Maiden shows signs of TB-like infection

Analysis of Incan mummy captures information about immune system activity

As if being a human sacrifice weren’t bad enough, a teenager may have been fighting off tuberculosis before being killed on top of a South American volcano 500 years ago.

ILL-FATED This Incan girl, known as the Maiden, was sacrificed on top of a South American volcano 500 years ago. New data suggest the girl had an active infection with a bacterium similar to the one that causes tuberculosis. Johan Reinhard

As she climbed to her death, the immune system of a 15-year-old Incan girl known as the Maiden was combating a bacterial infection caused by a type of Mycobacterium, an analysis indicates. Angelique Corthals, a forensic anthropologist at the City University of New York, and colleagues report the findings online July 25 in PLoS One.

La Doncella, as the Maiden is called in Spanish, was one of three children whose mummified remains were found near the summit of Llullaillaco volcano in Argentina in 1999. She, a younger girl and young boy were probably sacrificed in a ritual called Capacocha. But the exact cause of the children’s deaths has remained a mystery; their perfectly preserved mummies show no signs of violent trauma.

Corthals wanted to know whether the children were given a fermented corn drink called chicha, which was used to numb sacrifice victims as part of the Capacocha ritual. The alcohol in the drink would have evaporated almost immediately, but the children might still have traces of corn clinging to their lips, she reasoned. Researchers swabbed blood and saliva from the lips of the Maiden and the boy, and snipped off a small piece of the boy’s blood-soaked cloak for testing using a technique that identifies proteins contained in the samples. The younger girl’s face was damaged by a lightning strike after burial, so the researchers couldn’t include her in the study.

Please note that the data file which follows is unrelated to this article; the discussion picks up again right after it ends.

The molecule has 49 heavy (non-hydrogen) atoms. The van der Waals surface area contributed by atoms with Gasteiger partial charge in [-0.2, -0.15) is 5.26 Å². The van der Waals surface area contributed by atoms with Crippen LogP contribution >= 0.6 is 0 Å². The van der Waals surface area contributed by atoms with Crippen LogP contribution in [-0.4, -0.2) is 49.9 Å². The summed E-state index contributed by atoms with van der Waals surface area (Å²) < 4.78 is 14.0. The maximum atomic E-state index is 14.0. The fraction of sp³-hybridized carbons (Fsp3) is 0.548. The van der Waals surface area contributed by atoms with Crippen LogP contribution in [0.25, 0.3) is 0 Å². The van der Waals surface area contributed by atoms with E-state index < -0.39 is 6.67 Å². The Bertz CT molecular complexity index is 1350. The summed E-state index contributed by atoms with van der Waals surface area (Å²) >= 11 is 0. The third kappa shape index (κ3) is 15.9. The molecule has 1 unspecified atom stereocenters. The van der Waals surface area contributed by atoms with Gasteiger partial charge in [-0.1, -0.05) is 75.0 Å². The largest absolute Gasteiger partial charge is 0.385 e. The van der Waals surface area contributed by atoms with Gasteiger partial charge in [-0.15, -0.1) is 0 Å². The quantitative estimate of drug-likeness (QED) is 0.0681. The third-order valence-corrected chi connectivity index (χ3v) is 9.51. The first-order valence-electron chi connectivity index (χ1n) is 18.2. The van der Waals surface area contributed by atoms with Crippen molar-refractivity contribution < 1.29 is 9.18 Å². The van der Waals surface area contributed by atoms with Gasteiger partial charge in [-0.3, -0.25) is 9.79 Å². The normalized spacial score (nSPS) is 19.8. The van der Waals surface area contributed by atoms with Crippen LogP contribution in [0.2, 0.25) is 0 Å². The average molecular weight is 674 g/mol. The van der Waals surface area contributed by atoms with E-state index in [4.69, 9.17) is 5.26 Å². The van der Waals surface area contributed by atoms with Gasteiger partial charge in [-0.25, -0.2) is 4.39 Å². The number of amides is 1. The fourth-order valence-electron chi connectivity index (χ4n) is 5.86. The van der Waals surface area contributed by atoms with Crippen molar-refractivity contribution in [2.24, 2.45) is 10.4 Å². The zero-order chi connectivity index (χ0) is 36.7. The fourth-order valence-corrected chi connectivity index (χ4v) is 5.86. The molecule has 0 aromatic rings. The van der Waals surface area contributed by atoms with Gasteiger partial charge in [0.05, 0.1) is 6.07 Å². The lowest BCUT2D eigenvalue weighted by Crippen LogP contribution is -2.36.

Coauthor Antonius Koller of the State University of New York Stony Brook Medical Center and his colleagues determined which proteins were present in the samples. There was no sign of corn liquor, Corthals says, but the protein profile indicated clearly what the two mummies’ immune systems had been up to at the time of death.

The Maiden’s immune system was more active than the boy’s was, and her swabs contained immune system proteins indicating a chronic lung infection. Modern people fighting off Mycobacterium diseases such as tuberculosis make similar proteins. DNA evidence showed that the girl was carrying some type of Mycobacterium, although the researchers can’t yet nail down which species of the bacterium was infecting her.

The new findings are consistent with radiological exams showing signs of lung and sinus inflammation in the Maiden. The boy showed no signs of active infection.

Other researchers are sure to latch onto the new research approach described in the study, says Robert DeSalle, of the American Museum of Natural History in New York City. “It is going to be the first paper among probably a lot to come looking at infectious diseases among dead people,” he says. He predicts that examining the immune systems of long-dead creatures may also help solve some archaeological debates, such as whether woolly mammoths were victims of overhunting or disease.

Tina Hesman Saey is the senior staff writer and reports on molecular biology. She has a Ph.D. in molecular genetics from Washington University in St. Louis and a master’s degree in science journalism from Boston University.

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